U.S. Soccer council calls on Congress for SafeSport changes

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AUCKLAND, New Zealand -- The Center for SafeSport's policies put athletes in harm's way, the U.S. Soccer Athletes Council said Wednesday, calling on Congress to take action.

In a letter sent to the U.S. Senate and U.S. House of Representatives, the Athletes Council -- which represents the interests of athletes within the U.S. Soccer Federation -- along with the rest of the signatories, implored elected officials to act on what it perceives to be SafeSport's shortcomings. Those signing the document included every member of the U.S. women's national team that is set to compete at the 2023 Women's World Cup. Members of the U.S. men's national team, U.S. youth national teams and U.S. extended national teams also signed the letter.

"SafeSport was created with noble and important intentions, but we believe that as it stands today, SafeSport is failing in what it was meant to achieve," the letter reads in part.

The United States Center for SafeSport was established in 2017 under the auspices of the Protecting Young Victims from Sexual Abuse and Safe Sport Authorization Act of 2017. The legislation was passed in the wake of abuse scandals involving USA Gymnastics, USA Swimming and USA Taekwondo.

SafeSport's primary focus is to review allegations of sexual misconduct that take place in Olympic sports. The organization can impose sanctions up to a lifetime ban of a person from involvement in all Olympic sports. SafeSport also is in charge of providing a public central database of sanctioned individuals across all sports.

In a response letter sent to the U.S. Soccer Athletes Council on Thursday, SafeSport's CEO Ju'Riese Colon said its "mission is consistent with the priorities voiced in your July 19, 2023 letter to Congress. Ending abuse and misconduct in sport and keeping athletes safe is all of our priority."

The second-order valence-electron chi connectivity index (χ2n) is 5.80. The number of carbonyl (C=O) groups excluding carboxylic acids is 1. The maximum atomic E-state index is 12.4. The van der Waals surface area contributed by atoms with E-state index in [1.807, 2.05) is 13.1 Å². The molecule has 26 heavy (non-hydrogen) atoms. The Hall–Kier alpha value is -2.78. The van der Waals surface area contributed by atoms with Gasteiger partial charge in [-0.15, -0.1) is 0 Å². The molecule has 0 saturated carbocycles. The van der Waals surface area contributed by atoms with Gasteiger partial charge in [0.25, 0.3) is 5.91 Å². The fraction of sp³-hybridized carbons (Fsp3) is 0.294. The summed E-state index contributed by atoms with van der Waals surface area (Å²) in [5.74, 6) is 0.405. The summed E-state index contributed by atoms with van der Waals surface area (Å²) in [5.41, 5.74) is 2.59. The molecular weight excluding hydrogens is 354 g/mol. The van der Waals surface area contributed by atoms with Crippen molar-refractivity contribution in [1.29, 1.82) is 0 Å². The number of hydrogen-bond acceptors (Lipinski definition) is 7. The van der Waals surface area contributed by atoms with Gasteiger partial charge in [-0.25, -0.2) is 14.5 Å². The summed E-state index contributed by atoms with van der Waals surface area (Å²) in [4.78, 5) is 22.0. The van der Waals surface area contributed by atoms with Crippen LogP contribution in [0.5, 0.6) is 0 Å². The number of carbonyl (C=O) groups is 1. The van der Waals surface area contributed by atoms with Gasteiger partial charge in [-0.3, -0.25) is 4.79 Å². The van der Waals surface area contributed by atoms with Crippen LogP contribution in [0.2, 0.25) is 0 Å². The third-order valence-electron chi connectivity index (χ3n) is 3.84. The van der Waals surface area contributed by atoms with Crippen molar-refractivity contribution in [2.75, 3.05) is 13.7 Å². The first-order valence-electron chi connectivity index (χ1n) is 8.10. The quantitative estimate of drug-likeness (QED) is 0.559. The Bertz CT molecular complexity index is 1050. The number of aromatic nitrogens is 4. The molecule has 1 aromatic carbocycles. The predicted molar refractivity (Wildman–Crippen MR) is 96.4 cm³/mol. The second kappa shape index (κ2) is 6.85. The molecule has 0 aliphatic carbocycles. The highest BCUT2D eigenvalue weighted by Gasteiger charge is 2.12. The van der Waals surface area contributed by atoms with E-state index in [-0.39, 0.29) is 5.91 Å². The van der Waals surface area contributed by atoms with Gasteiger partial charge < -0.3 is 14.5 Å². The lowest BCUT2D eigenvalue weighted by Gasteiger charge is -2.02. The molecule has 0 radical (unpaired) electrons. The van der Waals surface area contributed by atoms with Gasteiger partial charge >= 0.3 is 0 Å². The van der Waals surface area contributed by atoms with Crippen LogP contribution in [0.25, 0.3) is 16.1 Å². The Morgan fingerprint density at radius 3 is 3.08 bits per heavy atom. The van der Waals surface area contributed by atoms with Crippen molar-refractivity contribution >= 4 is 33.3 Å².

The letter concluded: "I recognize that these are tough issues and that we must endeavor to improve. To truly change sport culture, we must do so together. I invite you to meet and engage in a meaningful dialogue about recommended changes and how we can work together to make sport safer for all."

The Athletes Council letter focuses on three areas of concern. The first is that too many cases are "administratively closed," with no ruling in either party's favor. The letter states that this has the effect of not providing closure for victims and allowing abusers to be free to return to their sport.

The second complaint is that SafeSport has exclusive jurisdiction. This prevents a governing body like the USSF from reevaluating a decision or conducting its own investigation.

One case that drew the USSF's ire involved former Chicago Red Stars manager Rory Dames. Dames had his coaching license revoked by the USSF in January 2022 after the Yates Report revealed he had engaged in repeated instances of abusive behavior. But 18 months later, SafeSport's investigation is ongoing, and the organization opted to reinstate Dames' license and modify his restrictions on coaching young athletes.

"U.S. Soccer wants to do the right thing and take proactive steps against suspected abusers," the letter adds. "Our federation has tools and resources to investigate reports of abuse, but SafeSport is preventing them from participating in any way."

The third concern is that when SafeSport finds people culpable of abuse, the decision might be appealed, which triggers an arbitration process in which the entire case must be retried, which has the effect of retraumatizing victims. If the victim opts not to participate, the case is automatically overturned.

The letter concludes: "We are committed to working with you and other stakeholders to make the necessary changes to ensure that players are safe and protected from abuse. And that means that we need to create an efficient, fair, and effective system for athletes to report."